Washington (CNN) -- President Obama is set to claim final victory on his top domestic priority Tuesday by signing into law a package of changes to the newly enacted health care reform bill.
The signing ceremony at a community college in northern Virginia will culminate almost a year of fiercely partisan debate and a tortuous legislative journey on the proposals generated by Democrats and unanimously opposed by Republicans.
Due to a shifting political landscape, Democrats eventually needed the separate bill being signed Tuesday to make changes in the original legislation in order to get the overall package passed by Congress.
Among other things, the "fixes" bill significantly expands health insurance subsidies for lower- and middle-income families while watering down a tax on expensive health policies.
The bill also increases the overall cost of the health care reform legislation to $940 billion over the next 10 years, $65 billion more than the original health care bill Obama signed into law last week.
In addition, it overhauls the national college student loan system by shifting government funding for loans away from commercial banks to new education initiatives. Until now, commercial banks have received federal subsidies to provide student loans.
The "fixes" bill received final legislative approval last Thursday in a 220-207 vote in the House of Representatives. No Republicans backed the measure, which GOP leaders insist will lead to cuts in critical Medicare services while doing little to slow spiraling medical costs.
Earlier in the day, the Senate approved the plan on a 56-43 vote, also without any Republican support.
The congressional wrangling, which included late night votes and acerbic floor debate, reflected the political split throughout the country over health care reform. Polls show the American public remains sharply divided, and conservative activists cheered on by Republicans continue to hold rallies against the legislation.
Senate Minority Leader Mitch McConnell, R-Kentucky, recently told CNN that Republicans would use the slogan "repeal and replace" with regard to the health care legislation in their congressional campaigns later this year.
While a repeal of the legislation is considered unlikely, House Speaker Nancy Pelosi, D-California, questioned the strategy by her opponents, noting it would require GOP candidates to favor ending popular benefits in the legislation, such as preventing insurance companies from denying coverage because of pre-existing conditions.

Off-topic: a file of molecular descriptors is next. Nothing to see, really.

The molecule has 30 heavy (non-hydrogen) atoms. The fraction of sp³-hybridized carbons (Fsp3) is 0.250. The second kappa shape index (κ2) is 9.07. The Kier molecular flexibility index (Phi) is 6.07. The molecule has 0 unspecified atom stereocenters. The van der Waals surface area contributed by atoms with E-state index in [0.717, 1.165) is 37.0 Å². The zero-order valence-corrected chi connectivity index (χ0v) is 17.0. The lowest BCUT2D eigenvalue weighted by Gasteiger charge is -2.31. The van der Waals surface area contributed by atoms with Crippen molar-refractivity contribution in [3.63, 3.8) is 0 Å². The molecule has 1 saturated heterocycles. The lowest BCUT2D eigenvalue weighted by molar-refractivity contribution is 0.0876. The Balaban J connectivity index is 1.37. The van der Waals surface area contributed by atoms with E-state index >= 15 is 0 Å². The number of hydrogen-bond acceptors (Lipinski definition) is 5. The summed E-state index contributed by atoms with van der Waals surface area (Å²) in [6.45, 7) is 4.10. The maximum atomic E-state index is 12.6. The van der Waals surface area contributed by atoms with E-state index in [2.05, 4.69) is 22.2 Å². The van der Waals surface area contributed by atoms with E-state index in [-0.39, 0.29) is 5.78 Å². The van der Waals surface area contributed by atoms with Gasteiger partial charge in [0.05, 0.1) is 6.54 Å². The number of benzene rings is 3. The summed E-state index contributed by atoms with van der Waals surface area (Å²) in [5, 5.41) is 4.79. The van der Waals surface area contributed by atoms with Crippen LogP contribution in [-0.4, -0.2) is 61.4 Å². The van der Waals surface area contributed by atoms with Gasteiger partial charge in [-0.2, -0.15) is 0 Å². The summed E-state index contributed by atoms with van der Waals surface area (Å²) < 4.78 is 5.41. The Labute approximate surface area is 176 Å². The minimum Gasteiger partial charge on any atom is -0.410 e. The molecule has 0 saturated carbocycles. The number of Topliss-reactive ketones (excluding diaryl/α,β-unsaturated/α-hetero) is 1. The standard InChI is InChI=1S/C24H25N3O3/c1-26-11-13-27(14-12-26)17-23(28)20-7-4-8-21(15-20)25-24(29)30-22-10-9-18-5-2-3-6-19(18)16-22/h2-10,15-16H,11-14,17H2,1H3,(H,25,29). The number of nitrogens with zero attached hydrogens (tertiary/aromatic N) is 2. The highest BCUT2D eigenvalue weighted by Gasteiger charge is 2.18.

"They want to reverse and repeal a prohibition on denying care on the basis of a pre-existing condition," Pelosi said Monday. "Can you imagine making that case?"
Democrats argue the health care reform plan, estimated to extend coverage to 32 million Americans, will reduce federal budget deficits while giving consumers greater leverage with private insurance companies.
"It's about protecting the middle class so that they can continue to afford the insurance they may like," or purchase desired coverage at a lower cost because of increased competition, Pelosi said.
Throughout the congressional debate, Republicans used every parliamentary tool available to try to block both the overall health care bill and the "fixes" measure.
Last week, they forced the Senate to begin deliberations on a series of proposed amendments and motions on the "fixes" bill. All were defeated, but they were intended to force Democrats to cast unpopular votes in the run-up to November's midterm elections.
Initially, it appeared that Congress would pass a compromise health care bill when the House and Senate approved their own versions last year. However, the political landscape shifted in February when Republican Scott Brown won a special election in Massachusetts to fill the Senate seat formerly held by Democrat Edward Kennedy, the longtime champion of health care reform who died last year.
Brown's victory cost Senate Democrats the 60-seat majority they needed to overcome a Republican filibuster against a compromise health care bill. In response, Democrats devised a two-bill process in which the House passed the Senate version unchanged, making it law when signed last week by Obama. And then it also passed the accompanying "fixes" bill to change provisions in the Senate legislation that some House members found unpalatable.
The "fixes" bill was then proposed under reconciliation rules in the Senate that apply to bills involving the budget. Such bills need only a simple majority of 51 votes to pass.
Specific provisions in the "fixes" bill include:
-- Closing the Medicare prescription drug "doughnut hole" by 2020. Under current law, Medicare stops covering drug costs after a plan and beneficiary have spent more than $2,830 on prescription drugs. It starts paying again after an individual's out-of-pocket expenses exceed $4,550. Senior citizens stuck in the doughnut hole this year will receive a $250 rebate.
-- Raising the threshold for imposing the "Cadillac" tax on expensive health insurance plans to coverage valued at more than $10,200 for individuals and $27,500 for families. The tax won't kick in until 2018.
-- Imposing an additional 3.8 percent Medicare payroll tax on investment income for individuals making more than $200,000 a year and couples making more than $250,000 a year.
-- Eliminating a special exemption for Nebraska, known as the "Cornhusker Kickback," from all new Medicaid expenses. The federal government will instead assist every state by picking up 100 percent of the costs of expanded Medicaid coverage between 2014 and 2016, and 90 percent starting in 2020.
-- Reducing the fine for individuals who fail to purchase coverage from $750 to $695.
-- Increasing the fine on large companies failing to provide health coverage for workers from $750 to $2,000 per employee.
CNN's Alan Silverleib and Tom Cohen contributed to this story.